David Bramwell

Artist Residency at Hawkwood: David Bramwell

I was lucky enough to return to Hawkwood this year and stay at the lodge at the bottom of the drive, a self-contained cottage with real fire, kitchen, cosy bedroom and tables at which to work. I enjoyed starting the day doing qi gong in the garden space and walking up to the main house for breakfast, a journey which sharpened the appetite.


The lodge was a place of quiet and solitude which is exactly what I needed, to focus on a specific writing project and to allow time to think about how I wanted this to evolve in 2023. After breakfast, I took walks through the woodland around Hawkwood and meditated on the countryside and let ideas that were bubbling up settle and take shape.

I was working on an extended piece of writing about folk horror, the Wicker Man, mayday rituals and why, culturally, we tend to represent the pagan, the animist as the bad guy in films and TV series, such as Wicker Man, Children of the Stones, in MR James stories and more recent films like Midsommar.

I was also taking time to read and listen to people like Alan Watts who reminded me that the great myths of western culture, which he calls the Ceramic and Mechanical Myths of Christianity and science, put humanity apart from nature through the creation of a hierarchy which used to bene called The Great Chain of Being. this way of relating to the world was a very different cosmology to our animist ancestors who saw themselves as integrated into the natural world not superior to it.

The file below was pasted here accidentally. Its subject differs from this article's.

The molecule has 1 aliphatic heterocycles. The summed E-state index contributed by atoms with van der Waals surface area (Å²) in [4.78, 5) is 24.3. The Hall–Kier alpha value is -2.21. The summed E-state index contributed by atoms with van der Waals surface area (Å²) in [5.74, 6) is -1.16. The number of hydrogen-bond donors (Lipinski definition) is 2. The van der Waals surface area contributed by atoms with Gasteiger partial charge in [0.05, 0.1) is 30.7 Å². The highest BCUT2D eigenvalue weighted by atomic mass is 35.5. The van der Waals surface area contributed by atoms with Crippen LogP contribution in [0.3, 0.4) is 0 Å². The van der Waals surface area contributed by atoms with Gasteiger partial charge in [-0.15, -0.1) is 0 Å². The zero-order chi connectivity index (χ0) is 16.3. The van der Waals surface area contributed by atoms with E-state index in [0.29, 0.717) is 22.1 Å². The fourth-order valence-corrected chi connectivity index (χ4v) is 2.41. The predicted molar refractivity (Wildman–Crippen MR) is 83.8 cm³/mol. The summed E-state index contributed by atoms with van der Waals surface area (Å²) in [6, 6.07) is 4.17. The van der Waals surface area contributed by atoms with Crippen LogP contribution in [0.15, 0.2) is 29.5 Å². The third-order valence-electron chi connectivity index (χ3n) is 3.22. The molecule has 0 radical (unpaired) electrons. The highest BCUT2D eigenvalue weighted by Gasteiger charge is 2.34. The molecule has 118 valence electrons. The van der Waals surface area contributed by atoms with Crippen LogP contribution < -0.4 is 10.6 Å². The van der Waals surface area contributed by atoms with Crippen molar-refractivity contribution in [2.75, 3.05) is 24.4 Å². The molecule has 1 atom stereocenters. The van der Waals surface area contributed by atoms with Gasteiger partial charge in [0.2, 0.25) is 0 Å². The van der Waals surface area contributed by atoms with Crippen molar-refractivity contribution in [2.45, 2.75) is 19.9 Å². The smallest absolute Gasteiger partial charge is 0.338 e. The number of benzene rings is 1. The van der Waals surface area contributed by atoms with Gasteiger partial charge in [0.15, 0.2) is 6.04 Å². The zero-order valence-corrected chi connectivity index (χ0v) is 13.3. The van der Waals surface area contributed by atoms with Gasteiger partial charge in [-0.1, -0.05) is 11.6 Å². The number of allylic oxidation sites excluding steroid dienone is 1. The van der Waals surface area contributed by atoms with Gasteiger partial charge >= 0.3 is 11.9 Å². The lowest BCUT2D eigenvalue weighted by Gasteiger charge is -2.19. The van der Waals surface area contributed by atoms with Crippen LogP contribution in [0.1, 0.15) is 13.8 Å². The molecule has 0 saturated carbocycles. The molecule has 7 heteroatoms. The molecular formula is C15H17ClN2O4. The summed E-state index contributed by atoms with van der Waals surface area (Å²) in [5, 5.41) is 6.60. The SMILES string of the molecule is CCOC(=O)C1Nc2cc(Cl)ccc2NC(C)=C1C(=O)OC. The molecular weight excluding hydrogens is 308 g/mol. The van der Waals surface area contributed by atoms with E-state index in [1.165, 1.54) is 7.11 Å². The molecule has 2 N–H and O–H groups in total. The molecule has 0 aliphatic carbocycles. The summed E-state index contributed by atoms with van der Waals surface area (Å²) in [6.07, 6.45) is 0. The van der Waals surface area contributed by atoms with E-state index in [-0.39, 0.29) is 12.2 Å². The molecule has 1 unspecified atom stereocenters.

From this came the idea of releasing 8 booklets to coincide with each festival date of the pagan 8-fold wheel of the year. I got excited about this. It wouldn’t have had time to crystallise without the time and space at Hawkwood. to sleep on an idea, night after night, and wake up and be able to follow through is not always possible in our home environment with demands of the people and tasks around us. Hawkwood provides that nurturing space for magic to happen.

As much as i needed solitude I was also grateful that a group who were there for the week doing a crystal workshops kept coming over in me over during meal times to ask if I wanted to join them for conversations!

My week concludes with a performance of a show called The Cult of Water which neatly tied in with some of the themes I’d been working on. it was a collaboration with Fiona Eadie who I’d met during my first visit to Hawkwood in 2021. Fiona was researching folk stories and I asked if she would like to perform a story relating to water and Stroud’s local river. A year later the conversation in Hawkwood’s library came to fruition. The night ended by the spring, a group of us singing and giving blessings. It couldn’t have been a more enriching week for body, mind and soul.

Words by: David Bramwell.

Read David’s Guardian article here.

With thanks to the Francis Reckitt Art Trust, DCMS & Arts Council England for their funding that make these residencies possible. Read about our Artist Residency Programme here.


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